To finish my Donovan’s Folk era cycle, I leave the legendary EP where appears “Every man has his chain“
True Audiophile Vinyl Rip
Ike Quebec's 1961-1962 comeback albums for Blue Note were all pretty rewarding, but Blue and Sentimental is his signature statement of the bunch, a superbly sensuous blend of lusty blues swagger and achingly romantic ballads.
Less overtly adventurous than its predecessor, Empyrean Isles, Maiden Voyage nevertheless finds Herbie Hancock at a creative peak. In fact, it's arguably his finest record of the '60s
For his final Prestige-related session as a sideman, John Coltrane (tenor sax) and Kenny Burrell (guitar) are supported by an all-star cast of Paul Chambers (bass), Jimmy Cobb (drums), and Tommy Flanagan (piano). This short but sweet gathering cut their teeth on two Flanagancompositions, another two lifted from the Great American Songbook, and a Kenny Burrell original. Flanagan's tunes open and close the album, with the spirited "Freight Trane" getting the platter underway. While not one of Coltrane's most assured performances, he chases the groove right into the hands of Burrell. Allmusic****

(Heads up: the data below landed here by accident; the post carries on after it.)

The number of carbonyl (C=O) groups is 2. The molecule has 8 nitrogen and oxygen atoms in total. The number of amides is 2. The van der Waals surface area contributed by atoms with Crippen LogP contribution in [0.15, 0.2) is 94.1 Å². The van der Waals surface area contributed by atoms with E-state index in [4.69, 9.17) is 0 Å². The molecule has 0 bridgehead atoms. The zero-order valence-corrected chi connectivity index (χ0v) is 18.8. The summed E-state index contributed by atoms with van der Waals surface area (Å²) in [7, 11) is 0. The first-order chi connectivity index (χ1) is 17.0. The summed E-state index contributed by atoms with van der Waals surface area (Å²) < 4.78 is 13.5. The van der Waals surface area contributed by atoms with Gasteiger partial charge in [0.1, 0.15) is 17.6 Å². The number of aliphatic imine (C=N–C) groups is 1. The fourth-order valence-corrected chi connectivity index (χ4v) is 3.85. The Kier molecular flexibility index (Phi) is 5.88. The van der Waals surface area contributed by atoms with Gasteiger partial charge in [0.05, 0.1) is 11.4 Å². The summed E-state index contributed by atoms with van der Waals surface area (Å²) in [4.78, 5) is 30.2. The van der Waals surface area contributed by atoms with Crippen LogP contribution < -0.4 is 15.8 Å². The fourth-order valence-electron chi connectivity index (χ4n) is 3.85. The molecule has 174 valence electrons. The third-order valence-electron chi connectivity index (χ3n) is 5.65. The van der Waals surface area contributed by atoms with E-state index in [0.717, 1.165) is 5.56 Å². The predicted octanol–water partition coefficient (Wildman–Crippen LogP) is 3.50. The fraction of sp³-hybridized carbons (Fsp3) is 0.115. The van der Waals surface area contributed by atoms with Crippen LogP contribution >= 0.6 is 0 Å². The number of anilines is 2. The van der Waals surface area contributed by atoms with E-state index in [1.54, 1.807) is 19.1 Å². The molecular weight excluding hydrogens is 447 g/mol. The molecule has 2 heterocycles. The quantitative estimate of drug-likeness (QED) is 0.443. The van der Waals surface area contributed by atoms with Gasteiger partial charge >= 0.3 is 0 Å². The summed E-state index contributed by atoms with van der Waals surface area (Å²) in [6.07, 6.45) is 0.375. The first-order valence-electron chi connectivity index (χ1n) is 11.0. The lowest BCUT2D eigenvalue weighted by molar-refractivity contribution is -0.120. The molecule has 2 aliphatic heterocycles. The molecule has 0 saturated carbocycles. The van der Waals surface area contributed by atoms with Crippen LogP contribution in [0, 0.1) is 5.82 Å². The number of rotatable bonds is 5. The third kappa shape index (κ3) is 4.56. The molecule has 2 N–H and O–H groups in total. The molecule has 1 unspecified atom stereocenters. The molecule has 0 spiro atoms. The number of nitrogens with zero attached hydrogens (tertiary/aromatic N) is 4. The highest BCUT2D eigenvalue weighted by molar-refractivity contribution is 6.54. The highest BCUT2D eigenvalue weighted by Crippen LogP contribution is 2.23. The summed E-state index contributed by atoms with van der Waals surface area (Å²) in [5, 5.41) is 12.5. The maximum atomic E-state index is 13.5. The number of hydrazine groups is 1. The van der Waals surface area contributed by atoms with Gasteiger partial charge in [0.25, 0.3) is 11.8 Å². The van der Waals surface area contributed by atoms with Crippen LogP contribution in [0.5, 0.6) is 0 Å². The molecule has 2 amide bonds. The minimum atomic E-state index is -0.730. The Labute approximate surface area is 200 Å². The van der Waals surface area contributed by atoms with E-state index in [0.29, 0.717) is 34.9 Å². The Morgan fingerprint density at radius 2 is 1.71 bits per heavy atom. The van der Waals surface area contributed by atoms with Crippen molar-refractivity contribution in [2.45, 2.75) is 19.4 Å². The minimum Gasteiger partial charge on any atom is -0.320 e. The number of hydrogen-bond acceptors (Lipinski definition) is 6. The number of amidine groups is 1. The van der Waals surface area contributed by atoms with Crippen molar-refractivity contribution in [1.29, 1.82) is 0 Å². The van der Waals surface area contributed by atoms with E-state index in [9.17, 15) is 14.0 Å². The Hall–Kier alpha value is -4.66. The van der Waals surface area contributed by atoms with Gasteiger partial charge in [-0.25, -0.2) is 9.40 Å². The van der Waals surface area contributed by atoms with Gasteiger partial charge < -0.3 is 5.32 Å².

"Midnight Blue" is the first single released by Lou Gramm from his debut solo album Ready or Not in 1987. The single spent five weeks at number one on the Billboard Hot Album Rock Tracks, starting on February 14, 1987, and peaked at number five on the Billboard Hot 100.
A repetitive bassline coupled with gloomy keyboards and dryly produced drumming, "Charlotte Sometimes" was based lyrically on a children's book that Robert Smith was a fan of.